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Notes to Accompany One Plan and Three Verti-
cal Sections of the Athabasca nine, on Toad
Mountain, near Nelson, British Columbia.
By U. Nklson- Fi',r.i„ A.R.S..M., Nelson, 1!.C.
Tlie vein cuts across a wfll defined conta n hetweet) a schistose
eruptive rock and a more recent granite. This rrea of schistose ro( ks
ard its no them contact with tiie granitoid area is shown in the recon-
naissance map, published in Part li, Annual Report, \"ol. I\' , of the
Geological Survey of Canada (Dr. I)av\-son"s Rejiort, iSSq).
It is a narrow vein about one foot in width ; the gangue is (|uarl/,
heavily charged with sul()hides of iron, zinc and lead, containing high
values m gold and about the same number of ounces of silver as ounces
'The chief characteristics of :he vein arc : that it is remarkably well
defined; that it is very continuous ; tliat it is broken by inn-jmerable
faults, some of which have occasioned considerable dis[)lacement of the
vein ; that it passes from the schist in»o the granite without any inter-
ruption or disturhance : that the values encotuitetcd in the granite are
good, but not so good as those in tiie schist, with a tendency, perhaps,
to be a little pockety.
In the maps herewith, the granite is indicated by crosses, the schist
is in blank.
The discovery of the vein was made and work was commenced on
a prominent ex[)osure in the granite. A tunnel was run in at the point
marked on the plan " Main tunnel entrance," and a shaft was sunk on
the vein near the i)ortal and the vein stoped out down to ? fault; to
recover the vein on the other side of this fault, crosscuts were put in,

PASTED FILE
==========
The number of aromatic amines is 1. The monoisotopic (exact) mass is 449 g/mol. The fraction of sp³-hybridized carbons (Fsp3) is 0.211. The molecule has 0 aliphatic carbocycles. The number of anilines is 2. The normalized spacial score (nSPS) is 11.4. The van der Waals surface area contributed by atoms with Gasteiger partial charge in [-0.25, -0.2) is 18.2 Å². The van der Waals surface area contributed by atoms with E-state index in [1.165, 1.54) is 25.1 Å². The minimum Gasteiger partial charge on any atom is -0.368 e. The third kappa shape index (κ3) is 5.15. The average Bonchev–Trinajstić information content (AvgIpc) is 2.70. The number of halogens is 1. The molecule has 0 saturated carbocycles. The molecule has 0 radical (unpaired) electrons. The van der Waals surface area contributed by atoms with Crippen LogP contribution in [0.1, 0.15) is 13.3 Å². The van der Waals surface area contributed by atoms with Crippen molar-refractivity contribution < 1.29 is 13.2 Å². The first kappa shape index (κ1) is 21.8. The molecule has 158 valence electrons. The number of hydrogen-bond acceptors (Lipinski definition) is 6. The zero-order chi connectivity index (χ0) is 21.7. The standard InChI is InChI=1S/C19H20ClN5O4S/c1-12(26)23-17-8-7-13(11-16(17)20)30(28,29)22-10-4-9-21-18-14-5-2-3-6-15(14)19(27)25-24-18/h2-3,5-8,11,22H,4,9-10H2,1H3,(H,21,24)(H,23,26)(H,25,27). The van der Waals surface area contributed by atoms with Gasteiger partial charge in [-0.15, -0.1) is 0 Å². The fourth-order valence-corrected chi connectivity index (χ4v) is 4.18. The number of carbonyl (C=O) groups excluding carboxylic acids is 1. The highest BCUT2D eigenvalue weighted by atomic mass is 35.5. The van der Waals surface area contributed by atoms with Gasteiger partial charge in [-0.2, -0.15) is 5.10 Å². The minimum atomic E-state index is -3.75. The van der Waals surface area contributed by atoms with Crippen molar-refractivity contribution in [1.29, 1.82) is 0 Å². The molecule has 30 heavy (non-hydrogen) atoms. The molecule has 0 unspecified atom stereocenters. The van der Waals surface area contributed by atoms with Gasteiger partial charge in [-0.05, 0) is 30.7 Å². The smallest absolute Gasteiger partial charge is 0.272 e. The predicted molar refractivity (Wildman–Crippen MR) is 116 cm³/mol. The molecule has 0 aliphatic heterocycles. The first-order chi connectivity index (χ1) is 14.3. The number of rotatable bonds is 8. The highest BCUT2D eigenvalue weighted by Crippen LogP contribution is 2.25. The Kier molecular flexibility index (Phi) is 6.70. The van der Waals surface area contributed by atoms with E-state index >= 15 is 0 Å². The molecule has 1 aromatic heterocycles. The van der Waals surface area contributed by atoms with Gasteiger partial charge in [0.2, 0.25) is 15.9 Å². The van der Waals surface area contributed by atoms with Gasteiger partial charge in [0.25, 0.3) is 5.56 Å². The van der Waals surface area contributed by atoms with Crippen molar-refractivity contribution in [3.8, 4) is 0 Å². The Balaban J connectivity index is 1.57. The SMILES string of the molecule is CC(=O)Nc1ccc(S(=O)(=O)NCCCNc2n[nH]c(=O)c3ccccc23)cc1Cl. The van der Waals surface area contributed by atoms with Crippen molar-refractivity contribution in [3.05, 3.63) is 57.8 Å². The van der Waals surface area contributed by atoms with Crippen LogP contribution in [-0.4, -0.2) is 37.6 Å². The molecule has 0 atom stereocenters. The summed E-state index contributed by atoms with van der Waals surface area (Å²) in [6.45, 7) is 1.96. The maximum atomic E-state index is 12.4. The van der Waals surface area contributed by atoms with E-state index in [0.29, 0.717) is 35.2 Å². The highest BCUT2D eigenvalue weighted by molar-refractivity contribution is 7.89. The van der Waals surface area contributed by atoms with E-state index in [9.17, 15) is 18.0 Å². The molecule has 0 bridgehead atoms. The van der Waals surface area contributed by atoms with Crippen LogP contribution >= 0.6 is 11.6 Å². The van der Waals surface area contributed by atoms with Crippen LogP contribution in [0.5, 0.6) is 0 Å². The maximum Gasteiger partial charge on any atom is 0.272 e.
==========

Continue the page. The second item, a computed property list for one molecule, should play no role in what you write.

both on the hanging and the foot-wall side, but without result
The " Main tunnel " was then carried on into the schist, and,
shortly afterwards, encountered what was then supposed to be a second
vein. This vein was very flat, and disturbed by a most remarkable
series of faults, running in every possible direction. The faults were,
■ ■ ■ . . .
7hf Ciinadiaii Mining Institute.
prartiVally always, normal: atul. iti foliowitiR the vein ii|) |„ tlie surface,
there was a general ten<len(y lo a downward throw at ea( h fault running
ea^t and west (section through C.I) ) and an upward throw at each fault
ruruiing north and south (.'•ection througl V. I'.).
Associated with the vein (in the s. hist especially) are numerous
aplite (acidic; dykes of earlier origin than the veui, and minctte (basic)
dykes ol later origin than the vein One of the latter follows a prominent
fault plane thoughout the mine and is shown in section thiough C.I).
Not only is the vein faulted, hut it is suhje< t to remarkable roll., in the
course of which it sometimes assumes a horizontal position and some-
times a sharp " dip upwards," if I nr.iy use the cvpression. This is
especially noticeahle along the contact o.' the granite and the schist. As
a result of these displacements, drifts are fre.|uently seen at the same
hoi/on, although 150 feet apart on the dip of the vein.
It is hardly necessary to say that to meet these extraordinary con-
ditions, an extraordinary system of mining was necessary, which was
inc -nvenient and expensive and could not have been carried out at all,
unless the gold contents had remained persistently high.
At the twis of the main tunnel, the ground became unusually dis-
turbed ; sloping had to be abandoned here and a small shaft was i)ut
down from the point marked " Hoist Station." which ultimately passed
into the granite. Along the contact, both in the schist and to a lesser
extent in the granite, a remarkable concentration of values occurred
which yielded very fine results in the mill : but below the contact in the